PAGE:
The History of the Syndemic of AIDS among Gay Men in the United States and the Failure of the Risk Reduction Strategy

By Dale O'Leary | July 15, 2016

HIV/AIDS is no longer a major concern for the public in the United States. It doesn’t even make the list, but the epidemic rolls on. In 2014, the CDC estimated that 36,138 men were newly infected with human immunodeficiency virus (HIV). Of these, 30,635 (83%) were gay men or men who had sex with men (MSM).1 While new infections in other categories have been declining, the category MSM has been increasing.

Why? Because from its inception the Risk Reduction strategy adopted to fight the epidemic was guided by, and today continues to be guided by, the political agenda of AIDS activists and not experts in public health. AIDS activists have been selling a failed strategy all along and using the HIV/AIDS crisis to sell their sexual agenda, which includes social acceptance of homosexuality and prostitution, to the world.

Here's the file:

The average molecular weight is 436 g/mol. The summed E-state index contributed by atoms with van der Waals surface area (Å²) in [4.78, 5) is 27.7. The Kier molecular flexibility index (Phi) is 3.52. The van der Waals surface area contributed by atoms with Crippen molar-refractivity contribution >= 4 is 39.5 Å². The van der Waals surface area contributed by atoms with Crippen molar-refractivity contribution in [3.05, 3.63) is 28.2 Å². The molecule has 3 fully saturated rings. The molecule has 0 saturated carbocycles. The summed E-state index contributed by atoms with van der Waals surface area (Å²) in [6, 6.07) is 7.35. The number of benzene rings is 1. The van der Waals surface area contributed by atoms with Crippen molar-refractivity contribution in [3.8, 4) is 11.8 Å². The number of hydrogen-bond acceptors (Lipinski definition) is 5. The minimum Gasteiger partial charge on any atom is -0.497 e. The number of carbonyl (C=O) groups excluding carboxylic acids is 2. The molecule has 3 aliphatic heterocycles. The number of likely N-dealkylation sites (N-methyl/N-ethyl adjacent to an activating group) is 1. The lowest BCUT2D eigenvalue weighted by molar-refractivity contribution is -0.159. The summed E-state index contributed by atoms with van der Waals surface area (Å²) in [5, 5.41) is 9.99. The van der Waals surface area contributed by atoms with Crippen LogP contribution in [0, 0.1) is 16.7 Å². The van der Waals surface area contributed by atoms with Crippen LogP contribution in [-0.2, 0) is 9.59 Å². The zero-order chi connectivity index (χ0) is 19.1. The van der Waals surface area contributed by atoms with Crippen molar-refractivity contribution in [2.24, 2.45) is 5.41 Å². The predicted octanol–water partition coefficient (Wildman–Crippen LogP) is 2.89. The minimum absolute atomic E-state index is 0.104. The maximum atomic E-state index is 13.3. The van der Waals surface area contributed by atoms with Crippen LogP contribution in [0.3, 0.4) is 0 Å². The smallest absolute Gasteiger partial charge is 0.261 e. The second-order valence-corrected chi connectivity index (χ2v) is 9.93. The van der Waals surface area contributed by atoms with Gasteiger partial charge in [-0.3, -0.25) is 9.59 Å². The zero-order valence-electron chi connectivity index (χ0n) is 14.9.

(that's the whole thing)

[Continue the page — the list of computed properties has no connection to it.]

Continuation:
Why was such a flawed strategy adopted? Why has this disease targeted gay men? Why have all efforts to reduce new HIV infections among MSM failed?